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‘Wonder Woman #766’ (review)

Written by Mariko Tamaki
Art by Steve Pugh
Published by DC Comics


There’s a version of Wonder Woman #766, titled “Max Lord’s Revenge: Part 1,” where we’re reading a horror story.

Count Vertigo, augmented by Maxwell Lord’s mind control/hallucination tech, now has bent physical matter and reality instead of just the mind’s perceptions. Everything is pulled inside-out and twisted into knots.

The more you think about the premise of Count Vertigo’s attack, the more horrific it is.

The basic premise reminds me of the psychofraculator ray from the Mystery Men movie, when it turned Greg Kinnear’s Captain Amazing inside-out and all the way dead.

We get a peek of that similarity in just one panel.

Artist Steve Pugh illustrates Vertigo’s mental blast knocking a tractor-trailer into the air, the trailer rippling, and homes twist into Tim Burton shapes. I shudder to think of what’s happening to the people inside those things.

Emerging from the forest after the plane wreck, Diana and Maxwell are walking through ruins of Vlatava. We don’t get much detail – mostly gray, warped rubble as if buildings were melted into heaps. But Steve Pugh gives us one close-up of a skull, the lower jaw stretched like taffy, the remaining teeth jagged, and a large bone sticking out of a pile.

“The ground is twisted like a pretzel,” Maxwell Lord says, adding, “Vlatava is dead.”

Good thing, I guess, for Diana that she can’t see the devastation. Count Vertigo’s attack also robbed her of her sight on top of wrecking her invisible jet.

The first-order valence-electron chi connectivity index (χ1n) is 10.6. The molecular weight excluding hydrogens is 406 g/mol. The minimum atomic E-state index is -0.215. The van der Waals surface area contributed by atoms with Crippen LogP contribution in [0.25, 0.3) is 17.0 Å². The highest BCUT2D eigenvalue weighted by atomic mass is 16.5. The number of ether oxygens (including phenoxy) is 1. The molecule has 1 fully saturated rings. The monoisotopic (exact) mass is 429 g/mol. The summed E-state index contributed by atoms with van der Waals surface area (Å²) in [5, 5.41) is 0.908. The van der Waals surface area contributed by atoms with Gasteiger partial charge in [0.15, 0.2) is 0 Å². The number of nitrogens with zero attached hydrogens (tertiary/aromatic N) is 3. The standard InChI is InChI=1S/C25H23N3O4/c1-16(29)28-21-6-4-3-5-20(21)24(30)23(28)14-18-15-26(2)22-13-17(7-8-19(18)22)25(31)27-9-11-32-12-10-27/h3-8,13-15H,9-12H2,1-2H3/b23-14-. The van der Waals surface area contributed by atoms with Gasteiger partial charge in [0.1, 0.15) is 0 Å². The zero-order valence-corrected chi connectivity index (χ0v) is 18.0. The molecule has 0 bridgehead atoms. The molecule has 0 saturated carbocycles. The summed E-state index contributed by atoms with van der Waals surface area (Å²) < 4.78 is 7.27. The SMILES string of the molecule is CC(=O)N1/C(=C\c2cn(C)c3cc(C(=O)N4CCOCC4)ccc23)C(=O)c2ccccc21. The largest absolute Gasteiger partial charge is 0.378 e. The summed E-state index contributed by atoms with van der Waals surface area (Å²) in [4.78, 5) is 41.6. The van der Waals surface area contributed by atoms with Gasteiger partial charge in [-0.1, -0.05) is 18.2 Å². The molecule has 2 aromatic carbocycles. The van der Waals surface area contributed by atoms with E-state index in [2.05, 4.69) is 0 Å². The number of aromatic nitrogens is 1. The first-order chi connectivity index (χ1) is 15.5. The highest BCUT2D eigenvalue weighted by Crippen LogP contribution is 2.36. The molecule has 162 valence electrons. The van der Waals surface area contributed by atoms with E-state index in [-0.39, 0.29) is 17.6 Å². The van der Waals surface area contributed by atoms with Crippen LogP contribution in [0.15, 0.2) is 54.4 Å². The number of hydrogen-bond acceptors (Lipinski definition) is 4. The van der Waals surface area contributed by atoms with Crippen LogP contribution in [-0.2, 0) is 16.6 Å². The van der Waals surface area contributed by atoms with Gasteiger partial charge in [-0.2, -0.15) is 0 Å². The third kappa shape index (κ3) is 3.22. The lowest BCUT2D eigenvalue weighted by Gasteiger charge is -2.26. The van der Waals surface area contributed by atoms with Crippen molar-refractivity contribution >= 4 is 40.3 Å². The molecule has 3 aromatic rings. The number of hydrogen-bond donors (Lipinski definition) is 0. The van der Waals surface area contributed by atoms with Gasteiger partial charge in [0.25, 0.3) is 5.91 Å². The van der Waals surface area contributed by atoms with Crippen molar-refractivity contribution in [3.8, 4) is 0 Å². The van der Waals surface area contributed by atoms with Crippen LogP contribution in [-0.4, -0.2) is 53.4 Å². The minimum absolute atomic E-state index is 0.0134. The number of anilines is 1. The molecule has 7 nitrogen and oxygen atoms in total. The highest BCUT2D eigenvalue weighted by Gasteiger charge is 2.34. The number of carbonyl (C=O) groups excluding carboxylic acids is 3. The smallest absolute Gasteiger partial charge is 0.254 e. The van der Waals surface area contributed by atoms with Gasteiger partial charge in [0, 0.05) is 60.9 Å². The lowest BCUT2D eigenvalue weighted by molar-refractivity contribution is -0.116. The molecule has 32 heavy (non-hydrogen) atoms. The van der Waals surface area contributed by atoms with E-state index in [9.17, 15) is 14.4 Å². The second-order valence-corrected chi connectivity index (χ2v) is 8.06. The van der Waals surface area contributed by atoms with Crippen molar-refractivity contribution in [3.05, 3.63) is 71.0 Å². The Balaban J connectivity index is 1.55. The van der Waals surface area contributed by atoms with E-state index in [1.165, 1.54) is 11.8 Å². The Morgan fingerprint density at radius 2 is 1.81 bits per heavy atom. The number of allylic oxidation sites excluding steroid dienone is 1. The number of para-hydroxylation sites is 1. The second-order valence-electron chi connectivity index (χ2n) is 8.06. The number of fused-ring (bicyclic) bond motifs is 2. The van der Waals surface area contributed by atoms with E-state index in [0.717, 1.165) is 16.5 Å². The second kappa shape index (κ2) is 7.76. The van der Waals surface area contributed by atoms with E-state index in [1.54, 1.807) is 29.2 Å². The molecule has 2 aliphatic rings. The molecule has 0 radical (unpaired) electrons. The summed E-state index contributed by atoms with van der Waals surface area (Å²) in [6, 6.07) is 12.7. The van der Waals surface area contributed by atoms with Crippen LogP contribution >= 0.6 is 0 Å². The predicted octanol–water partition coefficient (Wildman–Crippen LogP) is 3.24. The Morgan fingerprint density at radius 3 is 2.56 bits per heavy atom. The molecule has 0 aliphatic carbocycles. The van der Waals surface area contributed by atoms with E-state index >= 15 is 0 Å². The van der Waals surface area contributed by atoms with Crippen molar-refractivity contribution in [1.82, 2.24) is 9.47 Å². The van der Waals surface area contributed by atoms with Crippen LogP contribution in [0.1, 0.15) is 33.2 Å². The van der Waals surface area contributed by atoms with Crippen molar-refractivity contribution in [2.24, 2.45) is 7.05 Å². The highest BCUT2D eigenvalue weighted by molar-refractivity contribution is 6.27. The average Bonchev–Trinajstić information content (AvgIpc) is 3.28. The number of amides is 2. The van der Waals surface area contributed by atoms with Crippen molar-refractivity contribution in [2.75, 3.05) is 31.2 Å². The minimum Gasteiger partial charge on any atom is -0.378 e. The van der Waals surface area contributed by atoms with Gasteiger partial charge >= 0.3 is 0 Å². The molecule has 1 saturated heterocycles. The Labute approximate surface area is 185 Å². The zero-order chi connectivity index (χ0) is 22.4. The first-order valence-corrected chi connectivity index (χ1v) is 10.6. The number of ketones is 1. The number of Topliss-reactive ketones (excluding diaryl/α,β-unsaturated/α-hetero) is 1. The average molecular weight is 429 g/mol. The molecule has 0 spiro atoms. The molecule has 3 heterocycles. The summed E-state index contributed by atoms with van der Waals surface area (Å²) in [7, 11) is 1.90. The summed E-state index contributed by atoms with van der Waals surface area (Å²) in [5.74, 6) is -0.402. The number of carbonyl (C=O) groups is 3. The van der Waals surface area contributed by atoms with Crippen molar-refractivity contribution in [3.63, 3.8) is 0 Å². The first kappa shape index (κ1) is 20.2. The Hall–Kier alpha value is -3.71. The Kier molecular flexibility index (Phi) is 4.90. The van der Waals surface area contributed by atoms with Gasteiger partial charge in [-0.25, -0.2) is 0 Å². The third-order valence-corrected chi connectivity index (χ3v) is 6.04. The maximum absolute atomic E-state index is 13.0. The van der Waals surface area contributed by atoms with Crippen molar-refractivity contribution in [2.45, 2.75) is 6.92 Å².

It also makes you think: How much death and destruction, cruelty and evil has Diana seen? She’s fought wicked beings across multiple dimensions and galaxies, even parallel Earths. How does the never ending battle wear on her somebody, even a super-somebody?

“I have been to this place before. Fixing what is broken in an endless loop,” Diana says in narrative voiceover, also referring to it as “superhero trauma and self-destruction.”

By holding the lasso of truth, Diana can only see the world in distorted shadows. And within some of those shadows, other things emerge – things only she can see, apparently. What haunts Diana? Why is she so full of self-doubt through much of this issue? Is Maxwell Lord messing with her mind?

For me, this issue was more about feel. Wonder Woman has to take on this suped-up Count Vertigo, who now considers himself a god. Of course, Diana will prevail – or will she lose by victory? The end of that fight is a bit of a shock, and it’ll leave you wondering whether she’s gone over the edge.

Maxwell Lord gets some of his own story here, as you would expect from something titled “Max Lord’s Revenge: Part 1.” And you can bet your bottom dollar that revenge begins with a betrayal that will get us to next issue’s Part 2.

As a man haunted the by-the-multiverse fate he saw beyond the Source Wall, Lord may react to his death at Wonder Woman’s hands by seeking some path to immortal power. It would make sense, then, that Mariko Tamaki would throw Count Vertigo into this story, serving as an attempted-godhead appetizer.

We’ll see how it comes together soon, because it looks like we’re headed toward the main event: Wonder Woman vs Maxwell Lord!



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